If forced into combat, a Lungsman can throw or breath drug powders or smokes in an attempt to confound its enemies. When a Lungsman uses this ability, roll 1d7 and consult the following table:

1:    The Lungsman tosses a handful of black powder at a single target within 10'. Target must succeed in a DC 15 Fort save or lapse into pleasant unconsciousness for 1d3 turns.

2:    The Lunsman breathes out a pale green smoke in a 15' radius centered on the Lungsman. All within the cloud must succeed in a DC 10 Will save or be numbed and unable to act for the next 1d3 rounds.

3:    The Lungsman throws a pale yellow powder in the air, affecting up to three adjacent targets within 10'. Targets experience indescribably ecstasy for the next 1d6 minutes, and make all rolls at a -3d shift on the dice chain during this time. There is no save.

4:    The Lungsman blows a line of thick grey smoke at a single target within 30'. Target must succeed on a DC 15 Will save or take a -1d shift on the dice chain for all rolls until they have spent at least three rounds eating.

5:    The Lungsman tosses an amber-and-orange colored power onto a target within 5'. Target must succeed in a DC 20 Fort save or be effectively blinded by hallucinations of strobing psychedelic colors lasting 1d30 minutes.

6:     The Lungsman breaths a cone of mauve-hued smoke 15' long with a 10' base. All caught within it must make a DC 10 Will save or be so overcome with peaceful goodwill that they cannot make an effective attack for the next 1d5 minutes.

7:    The Lungsman throws an emerald powder at one target within 10'. Target must succeed in a DC 15 Fort save or take 1d5 points of Strength, Agility, and Stamina damage. This damage is recovered at 1 point per minute, and cannot reduce a character to 0 in any ability score.

A Lungsman itself is effectively immune to all drugs. If slain, there is a strong odor of potent smoke as the creature passes out of existence, disappearing entirely. Roll 1d7 on the table above; all targets within 30' are affected.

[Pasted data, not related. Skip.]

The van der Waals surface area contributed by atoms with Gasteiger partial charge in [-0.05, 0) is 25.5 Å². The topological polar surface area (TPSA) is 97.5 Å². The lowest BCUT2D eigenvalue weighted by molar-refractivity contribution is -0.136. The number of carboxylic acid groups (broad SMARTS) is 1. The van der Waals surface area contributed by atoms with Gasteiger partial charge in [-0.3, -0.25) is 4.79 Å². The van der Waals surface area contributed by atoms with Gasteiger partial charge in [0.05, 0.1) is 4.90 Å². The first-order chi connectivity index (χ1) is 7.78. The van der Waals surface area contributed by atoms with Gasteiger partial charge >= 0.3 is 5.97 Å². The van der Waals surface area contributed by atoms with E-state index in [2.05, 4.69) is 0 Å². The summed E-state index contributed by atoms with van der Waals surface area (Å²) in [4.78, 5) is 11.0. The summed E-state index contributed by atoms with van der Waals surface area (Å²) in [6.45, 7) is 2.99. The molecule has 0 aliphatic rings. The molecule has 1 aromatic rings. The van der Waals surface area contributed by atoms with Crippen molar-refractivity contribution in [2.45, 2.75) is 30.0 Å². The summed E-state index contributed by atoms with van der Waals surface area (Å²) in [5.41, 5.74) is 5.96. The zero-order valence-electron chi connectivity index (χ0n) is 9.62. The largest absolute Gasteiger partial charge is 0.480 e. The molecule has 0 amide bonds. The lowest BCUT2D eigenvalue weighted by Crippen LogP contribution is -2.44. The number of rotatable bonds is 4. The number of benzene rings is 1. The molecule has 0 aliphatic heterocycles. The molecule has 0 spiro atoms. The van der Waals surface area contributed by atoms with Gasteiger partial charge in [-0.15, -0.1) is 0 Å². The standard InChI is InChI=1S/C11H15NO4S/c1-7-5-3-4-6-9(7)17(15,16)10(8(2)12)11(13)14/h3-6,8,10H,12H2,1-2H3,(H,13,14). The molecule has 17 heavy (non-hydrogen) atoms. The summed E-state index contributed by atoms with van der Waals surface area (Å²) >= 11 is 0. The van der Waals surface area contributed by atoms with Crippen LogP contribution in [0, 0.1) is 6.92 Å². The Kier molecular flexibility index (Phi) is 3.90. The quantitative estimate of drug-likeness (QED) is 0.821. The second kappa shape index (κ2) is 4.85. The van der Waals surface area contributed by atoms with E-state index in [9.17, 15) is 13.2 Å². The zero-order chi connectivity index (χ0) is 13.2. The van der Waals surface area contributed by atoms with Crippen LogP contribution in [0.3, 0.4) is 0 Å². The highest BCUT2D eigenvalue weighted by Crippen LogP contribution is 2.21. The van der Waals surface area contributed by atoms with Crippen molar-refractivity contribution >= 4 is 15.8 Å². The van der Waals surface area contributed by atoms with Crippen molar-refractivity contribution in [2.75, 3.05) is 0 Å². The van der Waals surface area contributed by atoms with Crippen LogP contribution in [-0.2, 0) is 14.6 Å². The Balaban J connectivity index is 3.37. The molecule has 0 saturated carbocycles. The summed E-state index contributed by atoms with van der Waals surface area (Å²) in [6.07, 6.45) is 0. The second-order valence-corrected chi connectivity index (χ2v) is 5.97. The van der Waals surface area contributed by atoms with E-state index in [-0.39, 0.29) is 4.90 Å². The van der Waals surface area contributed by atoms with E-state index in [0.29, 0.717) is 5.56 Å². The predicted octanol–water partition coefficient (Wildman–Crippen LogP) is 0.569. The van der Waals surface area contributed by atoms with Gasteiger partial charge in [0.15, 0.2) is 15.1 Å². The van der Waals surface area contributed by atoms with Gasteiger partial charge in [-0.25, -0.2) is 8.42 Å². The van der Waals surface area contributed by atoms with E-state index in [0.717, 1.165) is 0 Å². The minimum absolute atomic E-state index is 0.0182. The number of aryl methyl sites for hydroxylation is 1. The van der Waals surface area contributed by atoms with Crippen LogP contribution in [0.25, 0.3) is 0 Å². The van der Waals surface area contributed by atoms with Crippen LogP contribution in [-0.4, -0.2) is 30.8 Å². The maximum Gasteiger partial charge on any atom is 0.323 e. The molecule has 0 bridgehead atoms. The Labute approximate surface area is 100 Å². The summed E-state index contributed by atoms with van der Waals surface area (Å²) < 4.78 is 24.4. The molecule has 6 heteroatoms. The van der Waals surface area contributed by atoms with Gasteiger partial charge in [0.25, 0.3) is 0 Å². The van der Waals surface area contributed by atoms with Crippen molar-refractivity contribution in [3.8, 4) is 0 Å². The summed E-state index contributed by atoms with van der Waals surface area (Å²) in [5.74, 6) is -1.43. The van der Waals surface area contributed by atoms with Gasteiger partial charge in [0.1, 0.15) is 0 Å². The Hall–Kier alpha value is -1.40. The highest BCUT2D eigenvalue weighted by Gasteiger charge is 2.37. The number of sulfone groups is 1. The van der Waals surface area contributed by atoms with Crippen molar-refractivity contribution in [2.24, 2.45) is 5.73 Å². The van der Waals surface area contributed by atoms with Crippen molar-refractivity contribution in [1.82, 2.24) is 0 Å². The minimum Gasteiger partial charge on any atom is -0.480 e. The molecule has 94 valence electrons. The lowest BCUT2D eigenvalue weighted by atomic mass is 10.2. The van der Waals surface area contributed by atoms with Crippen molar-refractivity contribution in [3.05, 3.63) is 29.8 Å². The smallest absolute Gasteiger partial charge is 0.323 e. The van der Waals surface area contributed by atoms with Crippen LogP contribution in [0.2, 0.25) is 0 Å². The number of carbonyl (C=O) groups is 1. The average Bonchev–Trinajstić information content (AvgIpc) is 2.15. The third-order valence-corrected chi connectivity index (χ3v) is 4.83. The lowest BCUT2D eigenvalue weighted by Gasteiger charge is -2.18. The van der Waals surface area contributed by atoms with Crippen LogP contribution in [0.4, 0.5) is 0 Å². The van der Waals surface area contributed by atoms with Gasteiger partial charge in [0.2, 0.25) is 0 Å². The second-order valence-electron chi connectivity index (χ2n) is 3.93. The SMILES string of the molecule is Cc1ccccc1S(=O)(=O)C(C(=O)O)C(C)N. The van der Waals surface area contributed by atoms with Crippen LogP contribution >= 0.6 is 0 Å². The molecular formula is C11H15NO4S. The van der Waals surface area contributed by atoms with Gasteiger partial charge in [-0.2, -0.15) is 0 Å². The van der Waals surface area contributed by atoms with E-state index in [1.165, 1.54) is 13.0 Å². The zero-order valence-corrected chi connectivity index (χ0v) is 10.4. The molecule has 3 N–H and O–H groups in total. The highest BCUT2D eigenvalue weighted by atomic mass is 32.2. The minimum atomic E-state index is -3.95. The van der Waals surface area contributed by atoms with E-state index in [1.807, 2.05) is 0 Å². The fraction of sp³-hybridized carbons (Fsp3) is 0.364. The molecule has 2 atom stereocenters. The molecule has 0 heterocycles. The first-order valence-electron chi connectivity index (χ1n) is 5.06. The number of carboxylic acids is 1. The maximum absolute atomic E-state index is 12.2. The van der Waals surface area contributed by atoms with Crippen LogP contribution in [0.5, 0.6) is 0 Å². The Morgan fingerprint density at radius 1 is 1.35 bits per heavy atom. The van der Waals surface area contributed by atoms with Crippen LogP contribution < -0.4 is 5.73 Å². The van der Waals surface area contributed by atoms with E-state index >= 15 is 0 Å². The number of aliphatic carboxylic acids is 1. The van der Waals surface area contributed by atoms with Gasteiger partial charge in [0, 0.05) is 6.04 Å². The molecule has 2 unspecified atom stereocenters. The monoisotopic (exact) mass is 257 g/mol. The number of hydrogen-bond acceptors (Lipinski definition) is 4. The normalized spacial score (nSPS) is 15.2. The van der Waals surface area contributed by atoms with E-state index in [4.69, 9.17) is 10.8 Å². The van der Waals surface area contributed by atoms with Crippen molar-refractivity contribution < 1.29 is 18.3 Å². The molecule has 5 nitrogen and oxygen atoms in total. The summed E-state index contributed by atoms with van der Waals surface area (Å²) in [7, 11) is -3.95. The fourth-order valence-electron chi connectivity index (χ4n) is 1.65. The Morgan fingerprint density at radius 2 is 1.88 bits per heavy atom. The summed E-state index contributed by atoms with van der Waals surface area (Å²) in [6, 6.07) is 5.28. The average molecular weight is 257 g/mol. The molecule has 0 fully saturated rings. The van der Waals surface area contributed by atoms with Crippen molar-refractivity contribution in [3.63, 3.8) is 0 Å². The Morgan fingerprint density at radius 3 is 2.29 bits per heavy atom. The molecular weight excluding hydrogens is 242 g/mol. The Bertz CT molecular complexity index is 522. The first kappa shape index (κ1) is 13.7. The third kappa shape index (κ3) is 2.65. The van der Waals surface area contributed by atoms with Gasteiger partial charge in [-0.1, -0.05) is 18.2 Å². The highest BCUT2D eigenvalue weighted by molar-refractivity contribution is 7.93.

Note that Lungsmen do not harm or molest those who fall to their drug-induced stupors. They are not violent as a rule.

Covenant Weed

The Lungsmen usually charge 5 gp per dose of this substance, although it is possible to acquire cheaper doses cut with impurities that may remove its potency or even endanger the user. Covenant Weed is smoked, requiring about 5 minutes to fully partake of a dose. It has the following properties:

  • Each dose can be used to add +5 to a single spell check made within the next turn.
  • Each dose adds 2 temporary hit points to the partaker; all damage comes from these hit points first, which fade after 1d3 x 10 minutes if not used.
  • Each dose cause 1d3 temporary Agility damage, which recovers at the rate of 1 point per turn.
  • Each dose requires a DC 5 Fort save to avoid the permanent loss of 1 hp.
  • Each dose requires a DC 10 Will save to avoid a permanent -2 penalty to spell checks.
  • Each dose gives a cumulative 2% chance of falling into a dream in which the character's spirit is transported to the Sandsea.

The Sandsea

There is endless sand everywhere. The sun is hot. Characters not equipped for the desert take 1d3 damage from exposure each hour. Wandering or standing still, it takes a full hour before a Creedsman caravan finds the character.

The judge may rule that other creatures - giant scorpions, serpents, or giant sandworms - might pose threats when characters are not travelling with the Creedsmen.

Creedsmen: Init +2; Atk hookah pipe +0 melee (1d4); AC 12; HD 1d8; MV 30’; Act 1d20; SP immune to drugs and the Sandsea, death throes; SV Fort +2, Ref +2, Will +2; AL N.

The Creedsmen are humanoids whose features are never seen. Their creaky rasping voices suggest that they are some form of insectkind or arachnids, but if slain they simply fade away, with only their robes and their hookahs remaining. They spend their time marching toward the Holy City, refreshing their hookahs, repacking their beasts, and preaching the pleasures of the Covenant Weed and the glories of the Holy City.

Each hour spent in the company of the Creedsmen caravan grants a wizard or elf a +1 bonus when attempting to learn a new spell within the next 30 days.

Beasts of the Caravan: Init +0; Atk butt +4 melee (1d4+2) or kick +0 melee (1d5+2); AC 12; HD 3d8; MV 40’; Act 1d20; SP immune to the Sandsea; SV Fort +5, Ref +1, Will +1; AL N.